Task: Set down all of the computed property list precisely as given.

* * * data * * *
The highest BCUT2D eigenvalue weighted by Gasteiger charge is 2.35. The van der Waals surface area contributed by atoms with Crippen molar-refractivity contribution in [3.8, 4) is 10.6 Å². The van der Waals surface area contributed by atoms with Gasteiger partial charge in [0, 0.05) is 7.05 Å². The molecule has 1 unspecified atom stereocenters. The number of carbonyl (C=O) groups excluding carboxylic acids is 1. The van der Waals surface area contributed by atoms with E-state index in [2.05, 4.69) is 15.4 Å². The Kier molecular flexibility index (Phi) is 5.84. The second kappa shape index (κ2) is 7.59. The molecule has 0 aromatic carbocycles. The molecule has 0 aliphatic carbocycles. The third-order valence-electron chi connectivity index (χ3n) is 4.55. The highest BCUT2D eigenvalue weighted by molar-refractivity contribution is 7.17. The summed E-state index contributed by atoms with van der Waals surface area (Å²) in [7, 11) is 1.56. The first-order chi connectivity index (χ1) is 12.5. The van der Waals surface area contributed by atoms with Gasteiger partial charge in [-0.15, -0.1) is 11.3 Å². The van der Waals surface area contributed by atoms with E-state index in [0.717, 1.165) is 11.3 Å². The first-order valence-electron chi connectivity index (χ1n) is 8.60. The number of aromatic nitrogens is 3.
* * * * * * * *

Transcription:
The highest BCUT2D eigenvalue weighted by Gasteiger charge is 2.35. The van der Waals surface area contributed by atoms with Crippen molar-refractivity contribution in [3.8, 4) is 10.6 Å². The van der Waals surface area contributed by atoms with Gasteiger partial charge in [0, 0.05) is 7.05 Å². The molecule has 1 unspecified atom stereocenters. The number of carbonyl (C=O) groups excluding carboxylic acids is 1. The van der Waals surface area contributed by atoms with E-state index in [2.05, 4.69) is 15.4 Å². The Kier molecular flexibility index (Phi) is 5.84. The second kappa shape index (κ2) is 7.59. The molecule has 0 aromatic carbocycles. The molecule has 0 aliphatic carbocycles. The third-order valence-electron chi connectivity index (χ3n) is 4.55. The highest BCUT2D eigenvalue weighted by molar-refractivity contribution is 7.17. The summed E-state index contributed by atoms with van der Waals surface area (Å²) in [7, 11) is 1.56. The first-order chi connectivity index (χ1) is 12.5. The van der Waals surface area contributed by atoms with Gasteiger partial charge in [-0.15, -0.1) is 11.3 Å². The van der Waals surface area contributed by atoms with E-state index in [0.717, 1.165) is 11.3 Å². The first-order valence-electron chi connectivity index (χ1n) is 8.60. The number of aromatic nitrogens is 3.